The Academic Staff Union of Universities (ASUU) may suspend it’s over prolonged industrial action embarked upon to protest over poor welfare and other issues in the country tomorrow, Tuesday.
ASUU may announced suspension of the strike after meeting the Federal Government representatives for a meeting in the Federal Capital Territory (FCT) Abuja, to address their over 10 demands placed before the government.
The ASUU president, Prof. Emmanuel Osodeke, gave the hint on the striking lecturers plans on Monday during an interview on a popular television program in the country.
Osodeke explained that the meeting was scheduled between both parties in order to allow for a extensive discussion on the issues ASUU was protesting over which resulted in the industrial action that had grounded activities within federal government owned tertiary institutions’.
The striking lecturers’ leader stressed that ASUU members were willing to get back to work but all that was delaying their resumption was the apex government commitment to the demands before it.
Osodeke said, “the renegotiation of the 2009 agreement. It is not just about wages. It has to do with the system, funding, the structure, the autonomy and other issues; and how to fund universities.
“The government has reduced it to just salaries alone. But if they had looked at the whole agreement and implemented it, we will not be talking about funding.”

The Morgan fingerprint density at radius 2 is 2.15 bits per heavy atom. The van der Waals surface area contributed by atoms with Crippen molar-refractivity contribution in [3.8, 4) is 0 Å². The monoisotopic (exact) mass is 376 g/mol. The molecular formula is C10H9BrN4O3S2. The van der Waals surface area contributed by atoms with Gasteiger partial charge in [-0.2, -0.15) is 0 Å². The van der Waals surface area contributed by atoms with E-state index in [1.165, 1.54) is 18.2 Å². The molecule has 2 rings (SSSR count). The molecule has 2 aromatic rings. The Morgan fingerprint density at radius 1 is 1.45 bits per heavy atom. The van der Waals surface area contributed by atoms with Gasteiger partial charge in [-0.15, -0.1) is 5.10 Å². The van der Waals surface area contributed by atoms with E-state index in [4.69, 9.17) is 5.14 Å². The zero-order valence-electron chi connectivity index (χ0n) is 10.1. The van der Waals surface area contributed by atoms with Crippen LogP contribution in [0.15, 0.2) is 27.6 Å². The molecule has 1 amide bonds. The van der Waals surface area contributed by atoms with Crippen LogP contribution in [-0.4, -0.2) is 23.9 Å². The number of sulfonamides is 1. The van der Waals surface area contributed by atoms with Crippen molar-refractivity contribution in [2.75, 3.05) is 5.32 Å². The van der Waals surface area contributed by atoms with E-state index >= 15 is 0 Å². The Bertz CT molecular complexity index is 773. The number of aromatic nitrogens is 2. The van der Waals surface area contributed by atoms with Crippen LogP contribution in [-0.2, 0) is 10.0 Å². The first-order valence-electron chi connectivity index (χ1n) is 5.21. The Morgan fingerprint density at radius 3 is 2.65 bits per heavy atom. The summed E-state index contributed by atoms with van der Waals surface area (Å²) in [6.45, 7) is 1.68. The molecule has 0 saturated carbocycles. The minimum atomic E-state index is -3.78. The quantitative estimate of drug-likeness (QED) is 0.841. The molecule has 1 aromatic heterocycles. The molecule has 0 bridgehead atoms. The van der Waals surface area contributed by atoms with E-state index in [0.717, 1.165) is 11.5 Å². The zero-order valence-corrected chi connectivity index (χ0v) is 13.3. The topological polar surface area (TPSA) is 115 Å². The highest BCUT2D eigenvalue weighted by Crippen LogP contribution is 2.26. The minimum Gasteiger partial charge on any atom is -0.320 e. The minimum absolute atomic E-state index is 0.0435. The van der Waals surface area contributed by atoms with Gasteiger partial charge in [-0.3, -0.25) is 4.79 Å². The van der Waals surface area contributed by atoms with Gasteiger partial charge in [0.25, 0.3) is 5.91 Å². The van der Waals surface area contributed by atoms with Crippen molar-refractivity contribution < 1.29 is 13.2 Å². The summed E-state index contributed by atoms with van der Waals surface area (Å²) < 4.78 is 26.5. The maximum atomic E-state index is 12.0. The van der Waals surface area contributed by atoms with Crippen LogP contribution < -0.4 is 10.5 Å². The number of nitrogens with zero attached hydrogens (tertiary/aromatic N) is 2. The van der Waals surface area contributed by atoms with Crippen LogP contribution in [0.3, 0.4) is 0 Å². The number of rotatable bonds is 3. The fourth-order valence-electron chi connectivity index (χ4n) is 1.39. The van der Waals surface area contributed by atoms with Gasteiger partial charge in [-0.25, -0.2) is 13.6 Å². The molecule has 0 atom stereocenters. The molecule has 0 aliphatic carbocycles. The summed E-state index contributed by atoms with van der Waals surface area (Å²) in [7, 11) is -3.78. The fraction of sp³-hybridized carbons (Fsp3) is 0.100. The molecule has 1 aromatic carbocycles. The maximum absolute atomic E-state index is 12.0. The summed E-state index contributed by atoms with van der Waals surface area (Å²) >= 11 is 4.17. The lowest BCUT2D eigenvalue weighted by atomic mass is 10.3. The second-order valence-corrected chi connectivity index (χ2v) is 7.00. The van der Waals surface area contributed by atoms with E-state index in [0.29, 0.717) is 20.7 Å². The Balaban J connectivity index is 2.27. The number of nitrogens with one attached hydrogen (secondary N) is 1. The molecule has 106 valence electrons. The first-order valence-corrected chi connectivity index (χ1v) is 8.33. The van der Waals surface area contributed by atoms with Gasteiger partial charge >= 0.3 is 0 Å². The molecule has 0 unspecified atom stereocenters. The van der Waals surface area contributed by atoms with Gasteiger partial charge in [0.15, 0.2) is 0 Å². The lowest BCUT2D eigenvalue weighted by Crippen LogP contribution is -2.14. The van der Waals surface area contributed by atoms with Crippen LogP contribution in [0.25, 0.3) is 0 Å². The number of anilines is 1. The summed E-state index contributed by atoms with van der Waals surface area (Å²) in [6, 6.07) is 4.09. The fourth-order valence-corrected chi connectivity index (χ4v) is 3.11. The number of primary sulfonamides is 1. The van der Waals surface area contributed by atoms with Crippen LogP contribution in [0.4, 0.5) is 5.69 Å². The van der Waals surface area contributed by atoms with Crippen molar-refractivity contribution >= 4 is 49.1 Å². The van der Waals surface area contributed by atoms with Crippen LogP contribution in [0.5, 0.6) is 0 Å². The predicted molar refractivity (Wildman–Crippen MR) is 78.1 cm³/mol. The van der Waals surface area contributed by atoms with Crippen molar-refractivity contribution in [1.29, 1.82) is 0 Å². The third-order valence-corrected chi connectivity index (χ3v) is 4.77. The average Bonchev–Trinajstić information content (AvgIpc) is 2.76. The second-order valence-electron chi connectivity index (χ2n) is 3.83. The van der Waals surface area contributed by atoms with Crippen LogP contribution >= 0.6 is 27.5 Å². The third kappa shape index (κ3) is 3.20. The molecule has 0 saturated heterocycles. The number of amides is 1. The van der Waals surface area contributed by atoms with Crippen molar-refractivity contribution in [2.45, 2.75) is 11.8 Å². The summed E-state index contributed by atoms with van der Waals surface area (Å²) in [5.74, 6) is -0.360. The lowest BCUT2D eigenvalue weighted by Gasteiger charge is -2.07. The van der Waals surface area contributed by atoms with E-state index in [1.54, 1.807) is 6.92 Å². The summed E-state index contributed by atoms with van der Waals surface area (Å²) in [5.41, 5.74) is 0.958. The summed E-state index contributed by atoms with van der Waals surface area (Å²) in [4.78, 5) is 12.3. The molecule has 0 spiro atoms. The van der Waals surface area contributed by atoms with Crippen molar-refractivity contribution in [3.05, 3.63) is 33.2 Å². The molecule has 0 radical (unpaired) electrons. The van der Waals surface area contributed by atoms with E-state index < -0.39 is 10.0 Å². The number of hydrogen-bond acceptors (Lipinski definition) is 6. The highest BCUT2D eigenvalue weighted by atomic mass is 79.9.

It would be recalled that ASUU embarked on a four-week warning strike on February 14. After one month, March 14, the union extended the industrial action by another two months to allow the government meet all of its demands. A 12-week extension was announced on May 9.
Since May 9, the union has remained on strike, vowing to persist until its demands are met. And the academics are seeking improved welfare, revitalisation of public universities and academic autonomy among other demands.
One bone of contention for the academics is the non-payment of university revitalisation funds, which amounts to about N1.1 trillion.
But the Federal Government has said it doesn’t have the money to pay such an amount, citing low oil prices during the Muhammadu Buhari administration.
The agreement was struck in 2009. Another is the issue of the Integrated Payroll and Personnel Information System (IPPIS).
The academics have proposed an alternative payroll system, the University Transparency and Accountability Solution (UTAS).